Friday, May 1, 2009

losses and gains in Bank deposits

when bank loses deposits, the initial impact is ordinarily a reduction in the amount of its primary reserve-usually either vault cash or deposit in the Federal Reserve system. If the loss of reserves is such as to result in a deficiency in legal reserves,the bank will probably borrow from either the reserve bank or another commercial bank,perhaps a correspondent bank. if the decline in deposits proves to be more than temporary,the bank suffering the loss will have to reduce its secondary reserves and perhaps,ultimately,its loan portfolio.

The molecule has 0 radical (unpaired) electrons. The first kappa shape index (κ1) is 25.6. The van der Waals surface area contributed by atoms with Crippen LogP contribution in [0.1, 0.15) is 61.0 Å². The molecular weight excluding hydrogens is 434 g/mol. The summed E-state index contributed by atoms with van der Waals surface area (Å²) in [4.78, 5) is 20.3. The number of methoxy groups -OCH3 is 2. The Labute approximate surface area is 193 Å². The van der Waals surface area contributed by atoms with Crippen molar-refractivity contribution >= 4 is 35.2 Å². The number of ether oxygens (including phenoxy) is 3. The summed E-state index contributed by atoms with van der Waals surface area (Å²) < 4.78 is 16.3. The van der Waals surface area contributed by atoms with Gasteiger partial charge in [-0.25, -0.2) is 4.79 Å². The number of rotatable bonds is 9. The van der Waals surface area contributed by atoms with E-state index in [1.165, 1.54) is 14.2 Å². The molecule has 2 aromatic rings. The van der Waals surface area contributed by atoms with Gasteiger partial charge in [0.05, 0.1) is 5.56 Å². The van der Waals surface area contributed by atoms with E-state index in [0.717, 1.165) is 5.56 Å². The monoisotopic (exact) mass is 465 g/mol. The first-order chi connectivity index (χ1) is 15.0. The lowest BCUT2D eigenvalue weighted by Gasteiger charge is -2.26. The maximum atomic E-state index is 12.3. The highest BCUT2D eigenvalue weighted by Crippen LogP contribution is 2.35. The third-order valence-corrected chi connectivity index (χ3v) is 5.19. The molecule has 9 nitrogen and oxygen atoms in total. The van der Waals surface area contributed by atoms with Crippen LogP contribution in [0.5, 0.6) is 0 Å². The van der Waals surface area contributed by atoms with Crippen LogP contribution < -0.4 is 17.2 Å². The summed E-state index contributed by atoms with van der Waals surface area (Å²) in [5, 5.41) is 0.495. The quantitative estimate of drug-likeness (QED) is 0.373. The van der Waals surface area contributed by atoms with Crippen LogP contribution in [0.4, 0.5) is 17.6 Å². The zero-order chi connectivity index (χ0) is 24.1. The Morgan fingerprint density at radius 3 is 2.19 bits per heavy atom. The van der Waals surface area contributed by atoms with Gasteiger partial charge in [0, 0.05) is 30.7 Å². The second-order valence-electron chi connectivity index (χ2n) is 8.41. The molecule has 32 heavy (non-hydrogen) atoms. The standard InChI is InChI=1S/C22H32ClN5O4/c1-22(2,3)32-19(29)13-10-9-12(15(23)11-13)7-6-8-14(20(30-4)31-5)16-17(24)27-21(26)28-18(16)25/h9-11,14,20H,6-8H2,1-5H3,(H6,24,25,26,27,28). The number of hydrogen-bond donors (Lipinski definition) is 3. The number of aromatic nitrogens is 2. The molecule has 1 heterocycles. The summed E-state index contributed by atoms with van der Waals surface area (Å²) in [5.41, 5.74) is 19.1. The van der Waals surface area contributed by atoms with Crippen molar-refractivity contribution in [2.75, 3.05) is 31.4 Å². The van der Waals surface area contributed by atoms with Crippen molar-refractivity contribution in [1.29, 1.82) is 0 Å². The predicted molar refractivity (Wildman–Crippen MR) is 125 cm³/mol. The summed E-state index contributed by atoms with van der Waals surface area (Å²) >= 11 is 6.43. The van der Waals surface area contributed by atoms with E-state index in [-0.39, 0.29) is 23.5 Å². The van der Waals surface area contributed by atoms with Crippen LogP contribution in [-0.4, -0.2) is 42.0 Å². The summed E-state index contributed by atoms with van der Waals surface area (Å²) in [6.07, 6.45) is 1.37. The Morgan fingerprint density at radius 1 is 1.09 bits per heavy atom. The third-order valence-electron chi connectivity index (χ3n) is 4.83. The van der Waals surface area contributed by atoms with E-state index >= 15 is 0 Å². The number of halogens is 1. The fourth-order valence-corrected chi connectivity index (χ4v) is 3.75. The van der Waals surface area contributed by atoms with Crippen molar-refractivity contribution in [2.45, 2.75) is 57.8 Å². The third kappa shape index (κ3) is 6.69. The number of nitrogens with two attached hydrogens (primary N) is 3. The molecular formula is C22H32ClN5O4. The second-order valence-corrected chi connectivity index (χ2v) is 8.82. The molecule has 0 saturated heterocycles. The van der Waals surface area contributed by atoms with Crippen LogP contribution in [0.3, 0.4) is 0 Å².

The reserve process occurs when a bank gains deposits. When deposits rise,certain liquid assets,particularly excess reserves,will also increase. Therefore,in the short run at least,an increase in deposits may be associated with an increase in the liquidity ratio,just as a decline in deposits may be expected to be associated with a decline in the liquidity ratio. Subsequently,we would expect the bank with added excess reserves to employ these in acquiring such earning assets as loans or U.S.government securities,particularly in the intermediate maturity range so preferred by commercial banks.

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